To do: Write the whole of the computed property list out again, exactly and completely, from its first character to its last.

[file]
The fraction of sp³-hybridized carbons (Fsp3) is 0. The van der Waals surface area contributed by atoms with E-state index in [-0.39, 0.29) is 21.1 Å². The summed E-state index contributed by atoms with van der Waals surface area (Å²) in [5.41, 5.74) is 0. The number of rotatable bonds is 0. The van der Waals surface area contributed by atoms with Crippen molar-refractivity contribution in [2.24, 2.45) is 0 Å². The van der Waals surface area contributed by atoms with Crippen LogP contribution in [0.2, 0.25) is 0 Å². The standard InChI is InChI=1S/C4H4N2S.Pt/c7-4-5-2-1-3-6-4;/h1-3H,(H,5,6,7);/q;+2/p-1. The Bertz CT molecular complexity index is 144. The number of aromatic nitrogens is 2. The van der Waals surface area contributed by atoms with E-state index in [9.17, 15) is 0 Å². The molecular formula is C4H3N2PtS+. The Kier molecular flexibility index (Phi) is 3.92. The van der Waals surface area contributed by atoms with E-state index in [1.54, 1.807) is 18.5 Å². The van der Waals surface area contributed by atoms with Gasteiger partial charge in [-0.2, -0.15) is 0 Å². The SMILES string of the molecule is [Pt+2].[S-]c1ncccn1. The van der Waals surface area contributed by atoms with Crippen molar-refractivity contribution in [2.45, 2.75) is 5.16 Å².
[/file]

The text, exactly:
The fraction of sp³-hybridized carbons (Fsp3) is 0. The van der Waals surface area contributed by atoms with E-state index in [-0.39, 0.29) is 21.1 Å². The summed E-state index contributed by atoms with van der Waals surface area (Å²) in [5.41, 5.74) is 0. The number of rotatable bonds is 0. The van der Waals surface area contributed by atoms with Crippen molar-refractivity contribution in [2.24, 2.45) is 0 Å². The van der Waals surface area contributed by atoms with Crippen LogP contribution in [0.2, 0.25) is 0 Å². The standard InChI is InChI=1S/C4H4N2S.Pt/c7-4-5-2-1-3-6-4;/h1-3H,(H,5,6,7);/q;+2/p-1. The Bertz CT molecular complexity index is 144. The number of aromatic nitrogens is 2. The van der Waals surface area contributed by atoms with E-state index in [9.17, 15) is 0 Å². The molecular formula is C4H3N2PtS+. The Kier molecular flexibility index (Phi) is 3.92. The van der Waals surface area contributed by atoms with E-state index in [1.54, 1.807) is 18.5 Å². The van der Waals surface area contributed by atoms with Gasteiger partial charge in [-0.2, -0.15) is 0 Å². The SMILES string of the molecule is [Pt+2].[S-]c1ncccn1. The van der Waals surface area contributed by atoms with Crippen molar-refractivity contribution in [2.45, 2.75) is 5.16 Å².